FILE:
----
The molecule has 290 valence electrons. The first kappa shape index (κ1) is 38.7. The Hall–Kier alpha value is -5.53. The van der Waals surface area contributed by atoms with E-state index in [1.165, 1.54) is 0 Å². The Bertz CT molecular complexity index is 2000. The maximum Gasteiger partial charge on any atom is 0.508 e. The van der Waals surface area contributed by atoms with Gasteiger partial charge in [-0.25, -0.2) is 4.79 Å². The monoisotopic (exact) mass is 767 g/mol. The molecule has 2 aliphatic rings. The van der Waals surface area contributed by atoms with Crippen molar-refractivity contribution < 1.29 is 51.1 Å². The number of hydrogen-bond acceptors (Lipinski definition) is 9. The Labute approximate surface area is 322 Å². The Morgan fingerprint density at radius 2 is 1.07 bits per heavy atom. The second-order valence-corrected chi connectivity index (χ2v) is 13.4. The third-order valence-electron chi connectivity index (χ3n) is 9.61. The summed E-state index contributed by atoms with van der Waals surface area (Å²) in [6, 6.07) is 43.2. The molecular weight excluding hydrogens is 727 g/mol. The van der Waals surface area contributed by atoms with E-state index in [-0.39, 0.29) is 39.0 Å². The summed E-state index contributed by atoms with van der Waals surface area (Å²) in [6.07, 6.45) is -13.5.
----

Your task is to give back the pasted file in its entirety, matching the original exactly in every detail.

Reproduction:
The molecule has 290 valence electrons. The first kappa shape index (κ1) is 38.7. The Hall–Kier alpha value is -5.53. The van der Waals surface area contributed by atoms with E-state index in [1.165, 1.54) is 0 Å². The Bertz CT molecular complexity index is 2000. The maximum Gasteiger partial charge on any atom is 0.508 e. The van der Waals surface area contributed by atoms with Gasteiger partial charge in [-0.25, -0.2) is 4.79 Å². The monoisotopic (exact) mass is 767 g/mol. The molecule has 2 aliphatic rings. The van der Waals surface area contributed by atoms with Crippen molar-refractivity contribution < 1.29 is 51.1 Å². The number of hydrogen-bond acceptors (Lipinski definition) is 9. The Labute approximate surface area is 322 Å². The Morgan fingerprint density at radius 2 is 1.07 bits per heavy atom. The second-order valence-corrected chi connectivity index (χ2v) is 13.4. The third-order valence-electron chi connectivity index (χ3n) is 9.61. The summed E-state index contributed by atoms with van der Waals surface area (Å²) in [6, 6.07) is 43.2. The molecular weight excluding hydrogens is 727 g/mol. The van der Waals surface area contributed by atoms with E-state index in [-0.39, 0.29) is 39.0 Å². The summed E-state index contributed by atoms with van der Waals surface area (Å²) in [6.07, 6.45) is -13.5.